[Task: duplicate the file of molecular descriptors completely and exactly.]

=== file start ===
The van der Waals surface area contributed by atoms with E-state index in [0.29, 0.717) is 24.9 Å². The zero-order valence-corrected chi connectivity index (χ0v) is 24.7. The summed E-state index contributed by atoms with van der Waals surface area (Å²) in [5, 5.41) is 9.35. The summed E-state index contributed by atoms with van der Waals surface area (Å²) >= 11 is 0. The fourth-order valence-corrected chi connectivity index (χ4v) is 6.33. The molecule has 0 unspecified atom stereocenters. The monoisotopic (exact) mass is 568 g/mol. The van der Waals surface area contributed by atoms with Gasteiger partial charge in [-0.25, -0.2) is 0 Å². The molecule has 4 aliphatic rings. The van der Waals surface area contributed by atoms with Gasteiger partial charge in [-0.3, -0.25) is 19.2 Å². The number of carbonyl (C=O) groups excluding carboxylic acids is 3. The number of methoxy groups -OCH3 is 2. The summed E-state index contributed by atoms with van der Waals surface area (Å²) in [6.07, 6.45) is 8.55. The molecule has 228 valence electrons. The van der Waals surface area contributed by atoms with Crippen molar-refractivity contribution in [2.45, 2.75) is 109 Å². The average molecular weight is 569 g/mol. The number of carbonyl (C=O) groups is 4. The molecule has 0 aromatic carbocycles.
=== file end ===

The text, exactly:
The van der Waals surface area contributed by atoms with E-state index in [0.29, 0.717) is 24.9 Å². The zero-order valence-corrected chi connectivity index (χ0v) is 24.7. The summed E-state index contributed by atoms with van der Waals surface area (Å²) in [5, 5.41) is 9.35. The summed E-state index contributed by atoms with van der Waals surface area (Å²) >= 11 is 0. The fourth-order valence-corrected chi connectivity index (χ4v) is 6.33. The molecule has 0 unspecified atom stereocenters. The monoisotopic (exact) mass is 568 g/mol. The van der Waals surface area contributed by atoms with Gasteiger partial charge in [-0.25, -0.2) is 0 Å². The molecule has 4 aliphatic rings. The van der Waals surface area contributed by atoms with Gasteiger partial charge in [-0.3, -0.25) is 19.2 Å². The number of carbonyl (C=O) groups excluding carboxylic acids is 3. The number of methoxy groups -OCH3 is 2. The summed E-state index contributed by atoms with van der Waals surface area (Å²) in [6.07, 6.45) is 8.55. The molecule has 228 valence electrons. The van der Waals surface area contributed by atoms with Crippen molar-refractivity contribution in [2.45, 2.75) is 109 Å². The average molecular weight is 569 g/mol. The number of carbonyl (C=O) groups is 4. The molecule has 0 aromatic carbocycles.